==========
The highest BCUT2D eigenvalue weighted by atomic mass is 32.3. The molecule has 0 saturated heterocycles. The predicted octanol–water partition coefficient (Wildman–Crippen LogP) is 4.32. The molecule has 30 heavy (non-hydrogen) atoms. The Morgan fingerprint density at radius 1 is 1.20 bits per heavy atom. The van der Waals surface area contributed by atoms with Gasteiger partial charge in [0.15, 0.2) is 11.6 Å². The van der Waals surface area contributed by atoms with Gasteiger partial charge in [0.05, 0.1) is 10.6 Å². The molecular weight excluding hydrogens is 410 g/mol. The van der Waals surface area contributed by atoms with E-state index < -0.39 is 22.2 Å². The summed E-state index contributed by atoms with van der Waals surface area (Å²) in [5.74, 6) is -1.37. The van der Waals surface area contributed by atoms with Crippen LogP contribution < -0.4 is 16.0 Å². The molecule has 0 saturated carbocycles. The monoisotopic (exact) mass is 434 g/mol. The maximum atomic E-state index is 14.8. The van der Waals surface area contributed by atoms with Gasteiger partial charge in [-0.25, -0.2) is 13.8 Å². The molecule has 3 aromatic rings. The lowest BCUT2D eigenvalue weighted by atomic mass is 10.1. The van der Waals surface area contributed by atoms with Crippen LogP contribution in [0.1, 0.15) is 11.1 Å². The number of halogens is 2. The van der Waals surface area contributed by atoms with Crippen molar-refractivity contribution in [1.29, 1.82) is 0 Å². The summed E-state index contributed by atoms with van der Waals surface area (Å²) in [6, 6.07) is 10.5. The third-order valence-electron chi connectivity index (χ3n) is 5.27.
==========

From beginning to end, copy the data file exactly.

The highest BCUT2D eigenvalue weighted by atomic mass is 32.3. The molecule has 0 saturated heterocycles. The predicted octanol–water partition coefficient (Wildman–Crippen LogP) is 4.32. The molecule has 30 heavy (non-hydrogen) atoms. The Morgan fingerprint density at radius 1 is 1.20 bits per heavy atom. The van der Waals surface area contributed by atoms with Gasteiger partial charge in [0.15, 0.2) is 11.6 Å². The van der Waals surface area contributed by atoms with Gasteiger partial charge in [0.05, 0.1) is 10.6 Å². The molecular weight excluding hydrogens is 410 g/mol. The van der Waals surface area contributed by atoms with E-state index < -0.39 is 22.2 Å². The summed E-state index contributed by atoms with van der Waals surface area (Å²) in [5.74, 6) is -1.37. The van der Waals surface area contributed by atoms with Crippen LogP contribution < -0.4 is 16.0 Å². The molecule has 0 saturated carbocycles. The monoisotopic (exact) mass is 434 g/mol. The maximum atomic E-state index is 14.8. The van der Waals surface area contributed by atoms with Gasteiger partial charge in [-0.25, -0.2) is 13.8 Å². The molecule has 3 aromatic rings. The lowest BCUT2D eigenvalue weighted by atomic mass is 10.1. The van der Waals surface area contributed by atoms with Crippen LogP contribution in [0.1, 0.15) is 11.1 Å². The number of halogens is 2. The van der Waals surface area contributed by atoms with Crippen molar-refractivity contribution in [1.29, 1.82) is 0 Å². The summed E-state index contributed by atoms with van der Waals surface area (Å²) in [6, 6.07) is 10.5. The third-order valence-electron chi connectivity index (χ3n) is 5.27.